“It is not the man who has too little, but the man who craves more, that is poor.”-Seneca
Does money really make you happy? Have you ever wondered why we have such a deep fascination with money? It’s a question that psychologists and scientists have been trying to answer for decades. Now, recent studies have turned up some interesting results.
Making a good income does appear to increase happiness and reduce stress, but only up to a certain point. Once we’re financially comfortable, earning a higher salary doesn’t seem to boost our mood much. In fact, it can do the opposite. How we think about and spend our money may even be more important to our happiness than how high our salary is.
What Is Happiness, Chemically-Speaking?
Let’s start with a scientific look at what happens inside our brains when we feel happy. There are four main chemicals that are related to us feeling happiness. These are Dopamine, Serotonin, Oxytocin, and Endorphin. They are released by our brains in several different areas. However, the Limbic portion of our brain is primarily the one responsible for our feeling of happiness. (Psychology Today)
Dopamine is released when we get something we have really wanted or when we get excited about something, like a raise or a gift. Serotonin starts flowing when we feel important or valued. Oxytocin flows when we have a feeling of trust and intimacy. Finally, Endorphins are pleasure chemicals triggered to help temporarily mask pain.
Now that we know which chemicals are released by our brains during “happy” times, let’s answer the burning question.
Does money make you happy?
Can money buy happiness? Money may actually be able to boost our mood if we spend it on the right things. Research consistently shows that spending money on experiences makes us happier than buying the latest gadgets. Shopping gives us a big rush of dopamine while we’re in the checkout line but it quickly fades once we get our purchases home. However, vacations, nights out, and other memorable experiences give us a burst of joy in the moment and in the future when we remember them, so they’re a much better investment in our long-term happiness.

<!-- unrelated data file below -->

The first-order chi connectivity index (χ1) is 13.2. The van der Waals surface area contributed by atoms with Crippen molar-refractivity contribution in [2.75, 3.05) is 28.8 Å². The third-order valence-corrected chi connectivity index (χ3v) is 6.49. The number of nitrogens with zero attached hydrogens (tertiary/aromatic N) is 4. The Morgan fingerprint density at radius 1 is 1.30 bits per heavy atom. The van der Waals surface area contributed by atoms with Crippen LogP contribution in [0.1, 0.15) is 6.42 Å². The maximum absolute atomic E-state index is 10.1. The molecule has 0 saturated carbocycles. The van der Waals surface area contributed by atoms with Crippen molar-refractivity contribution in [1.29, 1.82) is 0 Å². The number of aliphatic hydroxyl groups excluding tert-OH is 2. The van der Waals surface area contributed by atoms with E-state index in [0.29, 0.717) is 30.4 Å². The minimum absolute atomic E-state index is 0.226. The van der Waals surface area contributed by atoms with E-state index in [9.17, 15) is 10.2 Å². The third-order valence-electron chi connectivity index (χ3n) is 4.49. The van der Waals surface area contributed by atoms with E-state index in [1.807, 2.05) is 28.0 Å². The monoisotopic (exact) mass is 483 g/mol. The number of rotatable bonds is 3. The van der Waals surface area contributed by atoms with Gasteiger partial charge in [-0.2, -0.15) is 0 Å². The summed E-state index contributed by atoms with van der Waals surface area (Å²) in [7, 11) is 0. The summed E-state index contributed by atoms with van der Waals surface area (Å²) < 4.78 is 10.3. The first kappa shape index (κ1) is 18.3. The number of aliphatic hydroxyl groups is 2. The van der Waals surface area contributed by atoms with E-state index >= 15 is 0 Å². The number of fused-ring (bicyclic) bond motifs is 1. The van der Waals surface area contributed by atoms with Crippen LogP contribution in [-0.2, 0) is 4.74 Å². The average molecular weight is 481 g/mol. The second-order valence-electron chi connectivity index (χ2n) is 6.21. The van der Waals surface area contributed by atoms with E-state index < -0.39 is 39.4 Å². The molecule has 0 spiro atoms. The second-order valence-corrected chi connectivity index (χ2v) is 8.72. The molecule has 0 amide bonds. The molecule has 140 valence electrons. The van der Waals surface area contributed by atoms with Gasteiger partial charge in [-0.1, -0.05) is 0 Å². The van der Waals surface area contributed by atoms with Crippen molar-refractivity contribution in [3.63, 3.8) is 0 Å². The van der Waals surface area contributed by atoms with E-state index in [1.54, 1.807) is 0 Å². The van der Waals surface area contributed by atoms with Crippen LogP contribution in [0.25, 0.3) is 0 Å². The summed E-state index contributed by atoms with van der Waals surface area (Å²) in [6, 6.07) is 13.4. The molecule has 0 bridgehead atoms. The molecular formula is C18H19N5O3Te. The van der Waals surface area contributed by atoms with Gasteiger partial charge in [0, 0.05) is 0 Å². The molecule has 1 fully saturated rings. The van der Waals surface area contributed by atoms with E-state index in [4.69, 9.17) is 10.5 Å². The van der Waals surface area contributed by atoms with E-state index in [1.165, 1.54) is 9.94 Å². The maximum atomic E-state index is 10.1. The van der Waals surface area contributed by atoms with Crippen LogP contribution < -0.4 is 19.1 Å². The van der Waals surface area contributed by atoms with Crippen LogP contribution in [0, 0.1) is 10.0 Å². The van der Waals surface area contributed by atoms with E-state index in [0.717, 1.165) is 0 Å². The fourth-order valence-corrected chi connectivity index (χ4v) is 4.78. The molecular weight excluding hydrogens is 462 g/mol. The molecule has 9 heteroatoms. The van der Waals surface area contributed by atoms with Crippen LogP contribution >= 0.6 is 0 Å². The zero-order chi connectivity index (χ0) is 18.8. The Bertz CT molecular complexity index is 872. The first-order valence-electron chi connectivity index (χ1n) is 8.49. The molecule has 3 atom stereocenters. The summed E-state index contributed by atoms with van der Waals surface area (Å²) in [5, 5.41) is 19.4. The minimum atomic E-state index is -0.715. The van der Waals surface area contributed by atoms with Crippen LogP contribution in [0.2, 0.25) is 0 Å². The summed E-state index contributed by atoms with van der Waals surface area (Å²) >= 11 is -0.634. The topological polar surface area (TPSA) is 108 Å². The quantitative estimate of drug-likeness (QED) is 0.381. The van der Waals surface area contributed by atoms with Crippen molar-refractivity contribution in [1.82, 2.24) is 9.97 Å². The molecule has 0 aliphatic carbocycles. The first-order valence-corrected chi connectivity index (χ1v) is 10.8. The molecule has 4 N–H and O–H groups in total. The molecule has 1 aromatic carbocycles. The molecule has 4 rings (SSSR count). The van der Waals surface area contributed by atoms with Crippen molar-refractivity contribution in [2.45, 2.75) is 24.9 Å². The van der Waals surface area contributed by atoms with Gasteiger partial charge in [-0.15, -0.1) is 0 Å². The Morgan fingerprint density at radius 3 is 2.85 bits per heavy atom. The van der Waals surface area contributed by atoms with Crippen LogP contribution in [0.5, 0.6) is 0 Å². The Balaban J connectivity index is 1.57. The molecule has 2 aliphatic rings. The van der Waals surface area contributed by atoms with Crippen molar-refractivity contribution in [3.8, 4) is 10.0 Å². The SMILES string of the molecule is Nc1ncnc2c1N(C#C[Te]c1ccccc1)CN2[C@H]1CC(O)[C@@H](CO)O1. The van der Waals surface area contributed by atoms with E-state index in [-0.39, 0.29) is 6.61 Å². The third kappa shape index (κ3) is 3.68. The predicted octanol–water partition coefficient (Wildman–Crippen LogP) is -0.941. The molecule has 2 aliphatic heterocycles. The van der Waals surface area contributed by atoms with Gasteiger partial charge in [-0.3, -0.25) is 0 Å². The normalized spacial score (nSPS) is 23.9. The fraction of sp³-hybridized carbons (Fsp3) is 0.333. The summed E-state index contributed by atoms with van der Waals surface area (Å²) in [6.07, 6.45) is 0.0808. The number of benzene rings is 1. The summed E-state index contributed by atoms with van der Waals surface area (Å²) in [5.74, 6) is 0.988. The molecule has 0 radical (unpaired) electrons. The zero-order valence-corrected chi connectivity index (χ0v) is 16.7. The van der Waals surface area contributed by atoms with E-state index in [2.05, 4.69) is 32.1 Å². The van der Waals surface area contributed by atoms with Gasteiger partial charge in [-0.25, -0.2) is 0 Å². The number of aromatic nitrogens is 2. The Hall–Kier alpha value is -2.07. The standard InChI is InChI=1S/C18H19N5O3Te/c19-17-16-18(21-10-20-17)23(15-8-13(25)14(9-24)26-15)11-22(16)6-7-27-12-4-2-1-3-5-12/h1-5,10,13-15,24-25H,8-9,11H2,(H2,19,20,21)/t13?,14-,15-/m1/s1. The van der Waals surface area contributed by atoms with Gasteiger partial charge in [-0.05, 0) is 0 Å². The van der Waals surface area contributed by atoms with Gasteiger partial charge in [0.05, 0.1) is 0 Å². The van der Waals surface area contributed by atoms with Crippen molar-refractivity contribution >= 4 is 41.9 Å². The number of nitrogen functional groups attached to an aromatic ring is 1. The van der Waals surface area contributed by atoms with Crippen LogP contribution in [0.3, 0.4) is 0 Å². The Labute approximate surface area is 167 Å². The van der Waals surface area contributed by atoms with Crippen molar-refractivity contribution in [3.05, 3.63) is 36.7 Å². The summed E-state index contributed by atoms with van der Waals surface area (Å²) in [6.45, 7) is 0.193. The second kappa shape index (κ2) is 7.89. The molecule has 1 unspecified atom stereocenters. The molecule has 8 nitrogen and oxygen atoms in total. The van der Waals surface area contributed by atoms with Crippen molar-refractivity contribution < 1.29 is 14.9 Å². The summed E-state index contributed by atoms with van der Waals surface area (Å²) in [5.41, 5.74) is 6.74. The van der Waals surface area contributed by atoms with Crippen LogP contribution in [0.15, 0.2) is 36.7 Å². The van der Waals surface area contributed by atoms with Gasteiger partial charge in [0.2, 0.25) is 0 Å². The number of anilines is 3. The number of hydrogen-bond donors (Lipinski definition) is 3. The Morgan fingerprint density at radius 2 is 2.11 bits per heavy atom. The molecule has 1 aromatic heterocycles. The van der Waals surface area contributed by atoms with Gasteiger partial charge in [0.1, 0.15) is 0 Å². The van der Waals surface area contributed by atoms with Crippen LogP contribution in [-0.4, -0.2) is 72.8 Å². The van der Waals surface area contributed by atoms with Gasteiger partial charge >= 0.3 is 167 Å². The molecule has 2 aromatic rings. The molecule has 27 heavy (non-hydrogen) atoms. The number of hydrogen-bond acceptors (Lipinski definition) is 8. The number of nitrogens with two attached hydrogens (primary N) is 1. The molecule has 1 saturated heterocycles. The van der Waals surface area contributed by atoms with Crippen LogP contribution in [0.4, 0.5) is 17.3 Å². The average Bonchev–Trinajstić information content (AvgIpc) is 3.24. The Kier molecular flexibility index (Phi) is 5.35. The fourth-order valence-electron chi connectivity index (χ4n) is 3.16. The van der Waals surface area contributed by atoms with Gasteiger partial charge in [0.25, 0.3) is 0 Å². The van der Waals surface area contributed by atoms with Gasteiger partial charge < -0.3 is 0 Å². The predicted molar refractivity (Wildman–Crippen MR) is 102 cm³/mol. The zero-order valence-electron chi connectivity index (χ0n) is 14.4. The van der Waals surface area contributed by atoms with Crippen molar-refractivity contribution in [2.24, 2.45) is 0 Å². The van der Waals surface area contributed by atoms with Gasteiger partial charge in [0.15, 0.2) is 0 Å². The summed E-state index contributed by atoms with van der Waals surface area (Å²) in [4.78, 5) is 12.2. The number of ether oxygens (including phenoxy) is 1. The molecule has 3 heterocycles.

You would think that because experiences bring us joy, having more money for trips and nights out would make us happier. But studies have shown money only increases our life satisfaction up to a certain income level. Once we reach a salary of around $60,000 to $95,000, our happiness doesn’t increase much by earning more. So if you make a comfortable income that allows you to provide for your basic needs and afford some little luxuries, you may want to focus on other aspects of life that increase happiness.
Reasons why money can’t buy happiness
Let’s look at the relationship between money and happiness from another perspective which may show why surpassing a threshold of income doesn’t make us happier. Despite the fact that we are the wealthiest civilization that has ever existed, we still have the shared feeling that we don’t have enough money. We also commonly feel that no matter how much money we already have, we would be happier if we had more.
In our article “How much money does it take to be considered “rich” in the US?” we found that achieving “rich” status is relative. The richest guy on the block will always want more, and will never be quite satisfied with what he’s got.
Why is it that no matter how much we have, we always want more? This theory can take us back to the release of that brain chemical called dopamine. Dopamine is not only released when we experience a moment of joy but also when taking several kinds of illegal drugs. The need to feel that “high” over and over again is what keeps an addict using drugs.
Similarly, it seems that no matter how much money we have, we need more to feel happy or satisfied. Like a drug addict, we are constantly chasing that feeling that will continue to escape us if we rely on the wrong things to achieve it.
How to increase long-term happiness